As a conservation officer, homeowner Sandra, used her innate knowledge of materials and textures to achieve a stylish airy interior, while respecting the original era of her dormer bungalow.
After a year of house hunting in Dublin, a dated 1950s dormer bungalow in Blackrock, Co Dublin, held Sandra and Paul Sharpe’s attention.
Set on an elevated corner site, with privileged sea and city views, the house needed a complete rethink to work for the couple’s growing family. The first thing to go was a narrow corridor down the centre of
the ground floor – a common theme in older dormer bungalows. They hired DMVF Architects, a firm that specialises in high-end home remodelling, to complete the project. “The house needed a lot of work, so we thought, ‘why not remodel it from the ground up?’,” says Sandra.
“I previously worked as a conservation officer for a London council. I dealt with materials on a daily basis and had a very strong idea of what I wanted. I knew I wanted this kind of brick, that render, these windows etc... I knew the materials, inside out, thanks to my job, so that was very useful.
“For interiors inspiration, I did a lot of research with magazines. We also called on a friend of ours, Laragh Bohn from Trinity Interior Design, in London, for our soft furnishings”.
Sandra and Paul wanted an energy-efficient, stylish home. “Not strictly open-plan, but with bright airy rooms,”says Sandra. “Above all, we want a family home that we can change easily, while our children grow up.” Remodelling this house created a number of challenges for DMVF Architects. “The house had been loved,” says architect Colm Doyle, “but it was as if it had been built for a totally different site. Perhaps the plans had been bought from a book. The house didn’t respond to the site. There were no windows facing the sea, so you had to look out the window, sideways, to see it. Now, however, there are a lot of sea views,” he says.
“Sandra and Paul were fantastic to work with. Everything was about the family and the house. Sandra was super when choosing materials. You can really see her understanding of textures throughout the house,” Colm says.
The clean lines of the new design contrast wonderfully with a number of traditional features, inspired by Sandra’s work and her desire to include some of the features of a mid-twentieth century home.
“I wanted the kind of front door your parents would have had,” she says. “A front door with a knob and a single lock. The panelling in the front hall is ‘40s/’50s style, and we used terrazzo on the kitchen floor and on the front door step. Terrazzo was hugely popular during that era and is having a resurgence now. I saw it on shop fronts and I really wanted it for the house.”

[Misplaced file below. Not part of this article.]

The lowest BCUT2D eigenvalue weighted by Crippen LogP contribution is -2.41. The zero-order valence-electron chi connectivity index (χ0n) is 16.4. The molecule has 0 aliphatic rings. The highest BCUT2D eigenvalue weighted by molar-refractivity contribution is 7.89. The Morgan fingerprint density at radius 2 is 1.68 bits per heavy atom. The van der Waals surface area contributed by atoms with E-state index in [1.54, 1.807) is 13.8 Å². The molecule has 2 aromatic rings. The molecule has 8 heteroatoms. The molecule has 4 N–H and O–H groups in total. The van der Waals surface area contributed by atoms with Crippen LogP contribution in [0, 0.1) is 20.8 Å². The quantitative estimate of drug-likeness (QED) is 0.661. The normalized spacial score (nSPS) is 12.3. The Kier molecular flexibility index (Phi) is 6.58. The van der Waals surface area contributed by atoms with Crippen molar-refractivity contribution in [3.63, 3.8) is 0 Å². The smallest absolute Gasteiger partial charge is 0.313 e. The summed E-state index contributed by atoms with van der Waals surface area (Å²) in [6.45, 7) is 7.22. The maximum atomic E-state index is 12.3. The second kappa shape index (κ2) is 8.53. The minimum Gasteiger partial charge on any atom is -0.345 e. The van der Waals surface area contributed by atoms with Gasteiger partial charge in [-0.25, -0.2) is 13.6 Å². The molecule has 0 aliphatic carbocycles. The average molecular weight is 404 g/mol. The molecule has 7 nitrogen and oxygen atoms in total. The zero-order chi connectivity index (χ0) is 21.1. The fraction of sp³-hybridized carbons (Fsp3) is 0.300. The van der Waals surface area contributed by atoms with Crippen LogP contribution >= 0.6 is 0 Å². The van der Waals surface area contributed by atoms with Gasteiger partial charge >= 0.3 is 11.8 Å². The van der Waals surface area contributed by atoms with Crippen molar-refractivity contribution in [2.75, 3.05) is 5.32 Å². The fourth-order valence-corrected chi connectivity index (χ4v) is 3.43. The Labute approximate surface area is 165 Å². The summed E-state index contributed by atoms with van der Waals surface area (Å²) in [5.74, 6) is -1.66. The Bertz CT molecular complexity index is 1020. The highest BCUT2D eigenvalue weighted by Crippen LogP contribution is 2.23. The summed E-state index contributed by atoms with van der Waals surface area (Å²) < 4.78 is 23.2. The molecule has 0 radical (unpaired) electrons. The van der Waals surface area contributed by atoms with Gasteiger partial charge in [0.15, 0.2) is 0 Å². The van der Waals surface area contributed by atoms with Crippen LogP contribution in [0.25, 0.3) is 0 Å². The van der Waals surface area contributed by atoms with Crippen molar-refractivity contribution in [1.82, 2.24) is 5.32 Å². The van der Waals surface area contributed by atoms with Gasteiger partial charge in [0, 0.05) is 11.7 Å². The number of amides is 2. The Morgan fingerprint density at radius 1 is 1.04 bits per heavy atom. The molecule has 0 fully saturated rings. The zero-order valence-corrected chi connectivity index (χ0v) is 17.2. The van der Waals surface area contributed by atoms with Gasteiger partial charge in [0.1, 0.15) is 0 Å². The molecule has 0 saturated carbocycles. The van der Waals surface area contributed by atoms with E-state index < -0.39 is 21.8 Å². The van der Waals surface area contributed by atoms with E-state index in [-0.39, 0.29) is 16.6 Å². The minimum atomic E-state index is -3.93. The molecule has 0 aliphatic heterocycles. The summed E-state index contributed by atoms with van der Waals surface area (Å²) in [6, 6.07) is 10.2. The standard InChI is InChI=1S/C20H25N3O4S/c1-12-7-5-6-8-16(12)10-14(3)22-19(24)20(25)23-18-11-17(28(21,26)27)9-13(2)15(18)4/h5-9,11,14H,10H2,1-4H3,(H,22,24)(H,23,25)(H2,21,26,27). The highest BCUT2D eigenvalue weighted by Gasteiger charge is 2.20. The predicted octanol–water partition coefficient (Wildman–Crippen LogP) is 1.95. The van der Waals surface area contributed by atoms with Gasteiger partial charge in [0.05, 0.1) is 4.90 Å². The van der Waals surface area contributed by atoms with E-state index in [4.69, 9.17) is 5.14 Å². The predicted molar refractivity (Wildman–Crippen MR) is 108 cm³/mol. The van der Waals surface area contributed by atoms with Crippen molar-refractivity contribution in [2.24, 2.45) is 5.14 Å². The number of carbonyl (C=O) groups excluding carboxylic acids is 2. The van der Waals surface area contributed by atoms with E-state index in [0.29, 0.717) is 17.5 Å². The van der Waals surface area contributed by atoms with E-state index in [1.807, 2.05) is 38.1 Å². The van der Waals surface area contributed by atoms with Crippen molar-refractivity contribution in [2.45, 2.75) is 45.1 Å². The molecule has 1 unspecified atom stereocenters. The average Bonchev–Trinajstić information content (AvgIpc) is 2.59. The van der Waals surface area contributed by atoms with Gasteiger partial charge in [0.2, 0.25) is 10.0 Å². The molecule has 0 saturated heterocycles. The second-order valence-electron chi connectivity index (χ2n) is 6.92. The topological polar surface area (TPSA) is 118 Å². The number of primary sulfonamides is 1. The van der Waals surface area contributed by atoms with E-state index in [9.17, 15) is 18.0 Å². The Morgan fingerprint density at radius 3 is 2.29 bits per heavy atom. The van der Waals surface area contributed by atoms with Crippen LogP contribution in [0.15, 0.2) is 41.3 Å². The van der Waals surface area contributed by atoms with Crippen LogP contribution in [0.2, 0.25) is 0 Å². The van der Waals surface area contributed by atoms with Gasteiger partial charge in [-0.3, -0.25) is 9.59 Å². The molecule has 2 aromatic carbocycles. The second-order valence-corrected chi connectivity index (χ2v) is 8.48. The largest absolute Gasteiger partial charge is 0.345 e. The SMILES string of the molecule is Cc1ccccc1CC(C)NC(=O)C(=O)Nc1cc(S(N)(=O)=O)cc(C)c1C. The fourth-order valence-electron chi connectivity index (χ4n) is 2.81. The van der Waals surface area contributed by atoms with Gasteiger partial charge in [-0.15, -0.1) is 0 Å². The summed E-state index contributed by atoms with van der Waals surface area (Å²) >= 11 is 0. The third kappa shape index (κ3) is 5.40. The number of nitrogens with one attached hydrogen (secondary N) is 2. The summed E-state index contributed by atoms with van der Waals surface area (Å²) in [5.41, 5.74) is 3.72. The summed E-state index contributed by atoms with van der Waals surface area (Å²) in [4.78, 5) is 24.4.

Herringbone floors and black radiators, in the bathrooms, are reminiscent of a past era but one of the most eye-catching design features in the house is the terrazzo kitchen floor. “You have to put in expansion brackets to stop the terrazzo from cracking,” advises Sandra. “Laura O’Gorman from DMVF had the idea of creating a diagonal pattern in the floor, so we have a design feature that’s functional and stylish. The kitchen island was positioned purely to suit the pattern.
“One of my biggest worries involved the double height staircase and mezzanine. I thought noise would carry, in the evenings, while the children were sleeping. Colm Doyle convinced us otherwise and he was right – it’s a really lovely feature and we’re delighted with it.”
With three young children under the age of six, Sandra and Paul’s use of white and pale hues is a brave step. “So far, so good – the children haven’t destroyed the place. They understand that crayons are for colouring books and, apart from the odd grubby hand print, they’re very good – although they do use the kitchen island for gymnastics”.
“Paul chose the yellow front door, which makes me smile every time I see it, because it’s so welcoming,” says Sandra The house is now two and a half times its original size, yet the exterior looks the same as it did before. When you step through that welcoming yellow front door, you find a re-imagined home, inside, which works perfectly for a modern Irish family, and will continue to, for years to come.
Words: Catherine Murphy
Photography: Ruth Maria Murphy